Lukhas

Legend
Thanks for all the replies. I ended up taking off the top portion of the jaw to scrub it. I ended up with string residue in the jaw when I was done stringing. I still have to be careful about holding the end of the string while I tension it, but at least stringing co-poly is only unpleasant instead of being impossible. It's still not the kind of mechanism I would recommend, it's quite the waste of time to wrap the string around ta post then wrapping it around the drum and inside the jaw, AND then make sure the string is being pulled correctly.

@Lukhas Are you wrapping the string completely around the gripper assembly before placing it between the 2 jaws?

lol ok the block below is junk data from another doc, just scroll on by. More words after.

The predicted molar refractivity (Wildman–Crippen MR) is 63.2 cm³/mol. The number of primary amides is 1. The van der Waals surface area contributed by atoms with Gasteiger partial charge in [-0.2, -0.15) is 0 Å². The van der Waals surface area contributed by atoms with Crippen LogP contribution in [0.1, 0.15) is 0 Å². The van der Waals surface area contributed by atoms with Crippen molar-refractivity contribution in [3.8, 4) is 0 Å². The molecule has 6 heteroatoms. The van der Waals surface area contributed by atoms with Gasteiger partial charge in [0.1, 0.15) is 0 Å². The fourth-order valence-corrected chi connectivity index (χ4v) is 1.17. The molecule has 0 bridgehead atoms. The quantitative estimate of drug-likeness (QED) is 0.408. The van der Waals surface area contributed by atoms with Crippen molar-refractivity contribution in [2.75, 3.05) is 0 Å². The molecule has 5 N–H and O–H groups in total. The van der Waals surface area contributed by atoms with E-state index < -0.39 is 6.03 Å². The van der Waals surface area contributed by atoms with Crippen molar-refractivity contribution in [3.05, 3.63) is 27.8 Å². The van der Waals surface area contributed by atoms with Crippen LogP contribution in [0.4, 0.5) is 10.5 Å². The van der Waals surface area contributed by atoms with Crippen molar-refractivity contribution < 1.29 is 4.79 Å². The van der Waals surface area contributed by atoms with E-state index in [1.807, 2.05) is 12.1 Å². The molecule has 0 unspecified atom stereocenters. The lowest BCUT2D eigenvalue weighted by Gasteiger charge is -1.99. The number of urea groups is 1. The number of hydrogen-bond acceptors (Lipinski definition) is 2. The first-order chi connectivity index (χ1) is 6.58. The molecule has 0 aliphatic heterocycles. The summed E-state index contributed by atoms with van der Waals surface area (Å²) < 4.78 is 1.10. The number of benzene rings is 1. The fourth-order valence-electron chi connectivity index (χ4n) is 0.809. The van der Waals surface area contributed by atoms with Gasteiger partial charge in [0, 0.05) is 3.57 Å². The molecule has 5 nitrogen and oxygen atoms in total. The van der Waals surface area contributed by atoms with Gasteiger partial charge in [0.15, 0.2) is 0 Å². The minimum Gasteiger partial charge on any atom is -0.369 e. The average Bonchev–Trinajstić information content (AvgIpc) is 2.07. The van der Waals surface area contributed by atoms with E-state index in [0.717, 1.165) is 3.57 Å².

Here's a picture of the instructions on the machine while I was cleaning the jaw.



In addition to cleaning I think the other thing that would help is to either cut more string from a reel so you can get to the gripper to adequately wrap it and/or if using packets buy a starting clamp and bridge. To bridge I would use string that typically does not slip for you (For example I have Prince Topspin 15L in mine).
I don't have such a string, but ironically I had to use my Pro's Pro starting clamp to finish the mains on a Yonex Ezone 100. While I was stringing my racquet, I was asked to string someone else's frame with a set of Babolat Hurricane Feel and accepted. While their racquet was strung one piece, I preferred to follow Yonex's instructions to string two pieces. I cut the set in half, and there was not enough string to reach the tensioner at all when finishing the mains. I used leftovers from my own string job to tension the mains; I used a piece of Yonex Poly Tour Pro I put in the mains rather than the Babolat Origin I have in the crosses.